JOURNAL ARTICLE

Intravitreal ranibizumab in the treatment of choroidal neovascularization associated with idiopathic central serous chorioretinopathy

Lazaros Konstantinidis, Irmela Mantel, Leonidas Zografos, Aude Ambresin
European Journal of Ophthalmology 2010, 20 (5): 955-8
20306440

PURPOSE: We evaluate the functional and anatomic outcome after intravitreal ranibizumab treatment in patients with choroidal neovascularization (CNV) related to chronic central serous chorioretinopathy (CSC).

METHODS: This is a small case series of 5 eyes with CNV associated with chronic CSC treated with intravitreal injection of 0.5 mg ranibizumab in the Jules Gonin University Eye Hospital from July 2007 to July 2009. Baseline and monthly follow-up visits included best-corrected visual acuity (BCVA), fundus examination, and optical coherence tomography (OCT). Fluorescein and indocyanine green angiography (ICG) were performed at baseline and repeated at least every 6 months.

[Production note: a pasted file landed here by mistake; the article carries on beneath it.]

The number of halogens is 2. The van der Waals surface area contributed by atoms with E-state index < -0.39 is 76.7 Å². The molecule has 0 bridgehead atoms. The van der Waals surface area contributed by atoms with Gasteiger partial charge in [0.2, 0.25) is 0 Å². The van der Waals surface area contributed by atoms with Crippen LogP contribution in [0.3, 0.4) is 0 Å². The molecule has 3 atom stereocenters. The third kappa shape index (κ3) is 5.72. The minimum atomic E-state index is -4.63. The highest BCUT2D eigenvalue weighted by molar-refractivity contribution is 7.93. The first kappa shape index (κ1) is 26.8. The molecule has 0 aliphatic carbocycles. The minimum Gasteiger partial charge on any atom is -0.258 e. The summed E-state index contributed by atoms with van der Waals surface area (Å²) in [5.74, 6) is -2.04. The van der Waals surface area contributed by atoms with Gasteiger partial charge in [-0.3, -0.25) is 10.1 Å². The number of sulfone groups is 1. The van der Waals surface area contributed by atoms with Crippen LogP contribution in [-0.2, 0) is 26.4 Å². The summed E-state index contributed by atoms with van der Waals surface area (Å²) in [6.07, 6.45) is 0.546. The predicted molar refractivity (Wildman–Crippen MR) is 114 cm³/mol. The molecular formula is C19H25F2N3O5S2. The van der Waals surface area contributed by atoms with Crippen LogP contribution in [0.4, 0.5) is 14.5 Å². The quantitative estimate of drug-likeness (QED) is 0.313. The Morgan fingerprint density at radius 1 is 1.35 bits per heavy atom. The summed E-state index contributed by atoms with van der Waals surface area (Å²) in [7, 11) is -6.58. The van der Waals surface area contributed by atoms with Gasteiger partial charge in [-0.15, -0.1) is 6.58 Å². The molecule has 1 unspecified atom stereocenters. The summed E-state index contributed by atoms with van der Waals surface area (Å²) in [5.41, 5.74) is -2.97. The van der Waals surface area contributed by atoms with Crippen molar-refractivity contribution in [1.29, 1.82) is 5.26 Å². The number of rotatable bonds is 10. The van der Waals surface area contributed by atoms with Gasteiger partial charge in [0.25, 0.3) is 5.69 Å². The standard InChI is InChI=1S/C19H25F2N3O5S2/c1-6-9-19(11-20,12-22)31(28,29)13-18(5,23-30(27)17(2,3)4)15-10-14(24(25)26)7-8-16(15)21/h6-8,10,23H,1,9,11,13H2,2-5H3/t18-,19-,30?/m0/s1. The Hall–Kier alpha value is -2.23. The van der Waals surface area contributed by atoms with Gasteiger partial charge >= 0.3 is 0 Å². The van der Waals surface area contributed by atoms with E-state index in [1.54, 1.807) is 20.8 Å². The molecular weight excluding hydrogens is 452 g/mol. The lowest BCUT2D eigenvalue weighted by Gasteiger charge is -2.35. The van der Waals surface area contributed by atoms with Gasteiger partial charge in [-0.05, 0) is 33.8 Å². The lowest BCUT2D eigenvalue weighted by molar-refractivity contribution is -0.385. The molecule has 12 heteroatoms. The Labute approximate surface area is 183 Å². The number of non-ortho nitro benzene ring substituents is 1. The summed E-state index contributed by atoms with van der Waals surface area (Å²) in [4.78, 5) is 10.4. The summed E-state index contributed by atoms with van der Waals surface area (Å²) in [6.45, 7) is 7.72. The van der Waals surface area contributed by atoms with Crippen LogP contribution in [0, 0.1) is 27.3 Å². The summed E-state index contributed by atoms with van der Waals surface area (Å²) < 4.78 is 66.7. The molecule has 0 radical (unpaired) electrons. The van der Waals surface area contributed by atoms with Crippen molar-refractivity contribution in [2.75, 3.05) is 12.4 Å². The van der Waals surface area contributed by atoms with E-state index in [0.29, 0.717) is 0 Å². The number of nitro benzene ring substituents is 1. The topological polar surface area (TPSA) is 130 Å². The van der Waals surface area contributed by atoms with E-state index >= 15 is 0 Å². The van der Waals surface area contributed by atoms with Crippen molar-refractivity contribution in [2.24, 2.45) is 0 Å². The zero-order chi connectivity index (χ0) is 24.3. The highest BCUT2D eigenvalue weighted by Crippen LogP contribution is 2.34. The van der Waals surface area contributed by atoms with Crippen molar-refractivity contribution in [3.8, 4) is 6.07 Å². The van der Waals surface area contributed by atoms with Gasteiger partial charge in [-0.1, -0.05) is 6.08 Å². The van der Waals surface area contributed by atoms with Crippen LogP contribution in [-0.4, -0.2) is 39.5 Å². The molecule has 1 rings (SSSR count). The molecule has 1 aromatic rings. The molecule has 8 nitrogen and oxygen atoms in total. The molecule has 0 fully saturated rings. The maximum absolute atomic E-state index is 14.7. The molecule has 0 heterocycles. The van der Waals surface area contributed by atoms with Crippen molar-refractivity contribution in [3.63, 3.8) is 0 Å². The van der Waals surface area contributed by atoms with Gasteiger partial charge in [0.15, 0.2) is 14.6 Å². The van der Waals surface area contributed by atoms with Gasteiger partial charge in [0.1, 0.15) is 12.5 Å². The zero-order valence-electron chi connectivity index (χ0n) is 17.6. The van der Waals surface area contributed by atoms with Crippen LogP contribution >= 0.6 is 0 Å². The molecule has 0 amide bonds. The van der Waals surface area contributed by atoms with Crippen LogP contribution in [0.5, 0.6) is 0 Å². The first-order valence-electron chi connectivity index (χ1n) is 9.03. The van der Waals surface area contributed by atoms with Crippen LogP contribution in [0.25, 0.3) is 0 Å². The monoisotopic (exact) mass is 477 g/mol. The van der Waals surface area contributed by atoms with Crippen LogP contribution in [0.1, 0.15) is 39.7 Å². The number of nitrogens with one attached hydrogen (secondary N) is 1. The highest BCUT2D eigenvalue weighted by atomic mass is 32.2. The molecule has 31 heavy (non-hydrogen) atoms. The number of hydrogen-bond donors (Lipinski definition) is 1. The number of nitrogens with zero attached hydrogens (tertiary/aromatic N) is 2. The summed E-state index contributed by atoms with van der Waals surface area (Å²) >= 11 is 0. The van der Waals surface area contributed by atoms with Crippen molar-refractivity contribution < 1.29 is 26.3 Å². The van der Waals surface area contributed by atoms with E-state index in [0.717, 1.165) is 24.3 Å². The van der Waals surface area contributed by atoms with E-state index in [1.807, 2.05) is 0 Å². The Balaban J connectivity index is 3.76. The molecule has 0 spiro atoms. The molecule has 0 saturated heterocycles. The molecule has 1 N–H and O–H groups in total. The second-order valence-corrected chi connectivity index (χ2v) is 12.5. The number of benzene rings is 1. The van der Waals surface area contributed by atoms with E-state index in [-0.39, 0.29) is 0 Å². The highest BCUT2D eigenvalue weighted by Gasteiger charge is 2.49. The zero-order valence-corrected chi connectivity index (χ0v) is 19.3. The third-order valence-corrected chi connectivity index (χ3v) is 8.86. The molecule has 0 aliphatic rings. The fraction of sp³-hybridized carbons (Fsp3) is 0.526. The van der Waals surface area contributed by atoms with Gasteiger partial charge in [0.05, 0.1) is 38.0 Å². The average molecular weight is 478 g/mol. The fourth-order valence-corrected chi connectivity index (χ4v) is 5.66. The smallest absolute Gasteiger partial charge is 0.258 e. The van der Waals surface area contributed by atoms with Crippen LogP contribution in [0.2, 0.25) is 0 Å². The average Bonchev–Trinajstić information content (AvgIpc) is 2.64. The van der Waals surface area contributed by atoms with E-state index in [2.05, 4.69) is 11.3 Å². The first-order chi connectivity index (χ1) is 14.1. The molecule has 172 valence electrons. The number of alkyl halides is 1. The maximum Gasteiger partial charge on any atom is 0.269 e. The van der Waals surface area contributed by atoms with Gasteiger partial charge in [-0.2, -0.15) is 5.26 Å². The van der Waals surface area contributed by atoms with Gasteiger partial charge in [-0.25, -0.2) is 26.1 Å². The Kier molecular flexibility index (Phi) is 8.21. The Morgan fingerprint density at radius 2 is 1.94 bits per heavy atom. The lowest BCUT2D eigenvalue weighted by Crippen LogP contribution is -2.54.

RESULTS: We studied 5 eyes of 4 patients with a mean age of 66 years. Mean follow-up was 21 months (SD 1.9). The mean number of intravitreal injections administered for each patient was 10 (SD 4.6). The mean initial BCVA was 0.23 (decimal equivalent) (logMAR 0.64, SD 0.13). At the last follow-up, mean BCVA was 0.44 decimal equivalent (logMAR 0.36, SD 0.31). Mean central macular thickness (CMT) measured with OCT was 330 microm (SD 43) at baseline and decreased at the final follow-up to 243 microm (SD 44 ). Persistent intraretinal or subretinal fluid on OCT and/or multifocal areas of increased choroidal permeability on ICG angiographies were present in all patients at the last follow-up visit.

CONCLUSIONS: Intravitreal ranibizumab appeared to be an effective treatment of CNV related to chronic CSC. However, residual intraretinal or subretinal fluid and increased choroidal permeability persisted. Prospective controlled studies are warranted to evaluate the long-term safety and efficacy of intravitreal ranibizumab.

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